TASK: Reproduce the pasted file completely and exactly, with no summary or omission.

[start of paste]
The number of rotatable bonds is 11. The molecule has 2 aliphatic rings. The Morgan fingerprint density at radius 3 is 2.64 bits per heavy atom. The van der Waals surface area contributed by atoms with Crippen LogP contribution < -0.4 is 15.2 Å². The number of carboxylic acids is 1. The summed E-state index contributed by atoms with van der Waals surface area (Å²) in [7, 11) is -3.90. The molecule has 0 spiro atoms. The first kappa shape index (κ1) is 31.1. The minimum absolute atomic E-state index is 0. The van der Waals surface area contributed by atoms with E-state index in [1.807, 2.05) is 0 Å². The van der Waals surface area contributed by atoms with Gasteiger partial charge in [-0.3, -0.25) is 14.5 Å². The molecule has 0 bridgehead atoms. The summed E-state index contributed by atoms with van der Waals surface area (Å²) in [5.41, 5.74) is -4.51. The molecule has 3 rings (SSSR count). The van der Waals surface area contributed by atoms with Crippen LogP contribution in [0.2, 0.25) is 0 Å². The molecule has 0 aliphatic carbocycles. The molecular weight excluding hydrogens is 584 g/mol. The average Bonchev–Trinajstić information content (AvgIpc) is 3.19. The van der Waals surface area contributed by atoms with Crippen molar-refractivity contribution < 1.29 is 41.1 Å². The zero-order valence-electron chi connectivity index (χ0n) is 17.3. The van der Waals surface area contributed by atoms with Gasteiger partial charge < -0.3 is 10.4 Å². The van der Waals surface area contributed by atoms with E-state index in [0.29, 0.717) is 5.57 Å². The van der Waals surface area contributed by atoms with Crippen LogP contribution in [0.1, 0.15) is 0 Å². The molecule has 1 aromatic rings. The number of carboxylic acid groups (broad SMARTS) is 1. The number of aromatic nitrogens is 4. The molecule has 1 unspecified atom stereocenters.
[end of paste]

The number of rotatable bonds is 11. The molecule has 2 aliphatic rings. The Morgan fingerprint density at radius 3 is 2.64 bits per heavy atom. The van der Waals surface area contributed by atoms with Crippen LogP contribution < -0.4 is 15.2 Å². The number of carboxylic acids is 1. The summed E-state index contributed by atoms with van der Waals surface area (Å²) in [7, 11) is -3.90. The molecule has 0 spiro atoms. The first kappa shape index (κ1) is 31.1. The minimum absolute atomic E-state index is 0. The van der Waals surface area contributed by atoms with E-state index in [1.807, 2.05) is 0 Å². The van der Waals surface area contributed by atoms with Gasteiger partial charge in [-0.3, -0.25) is 14.5 Å². The molecule has 0 bridgehead atoms. The summed E-state index contributed by atoms with van der Waals surface area (Å²) in [5.41, 5.74) is -4.51. The molecule has 3 rings (SSSR count). The van der Waals surface area contributed by atoms with Crippen LogP contribution in [0.2, 0.25) is 0 Å². The molecule has 0 aliphatic carbocycles. The molecular weight excluding hydrogens is 584 g/mol. The average Bonchev–Trinajstić information content (AvgIpc) is 3.19. The van der Waals surface area contributed by atoms with Crippen molar-refractivity contribution < 1.29 is 41.1 Å². The zero-order valence-electron chi connectivity index (χ0n) is 17.3. The van der Waals surface area contributed by atoms with Gasteiger partial charge < -0.3 is 10.4 Å². The van der Waals surface area contributed by atoms with E-state index in [0.29, 0.717) is 5.57 Å². The van der Waals surface area contributed by atoms with Crippen LogP contribution in [0.1, 0.15) is 0 Å². The molecule has 1 aromatic rings. The number of carboxylic acid groups (broad SMARTS) is 1. The number of aromatic nitrogens is 4. The molecule has 1 unspecified atom stereocenters.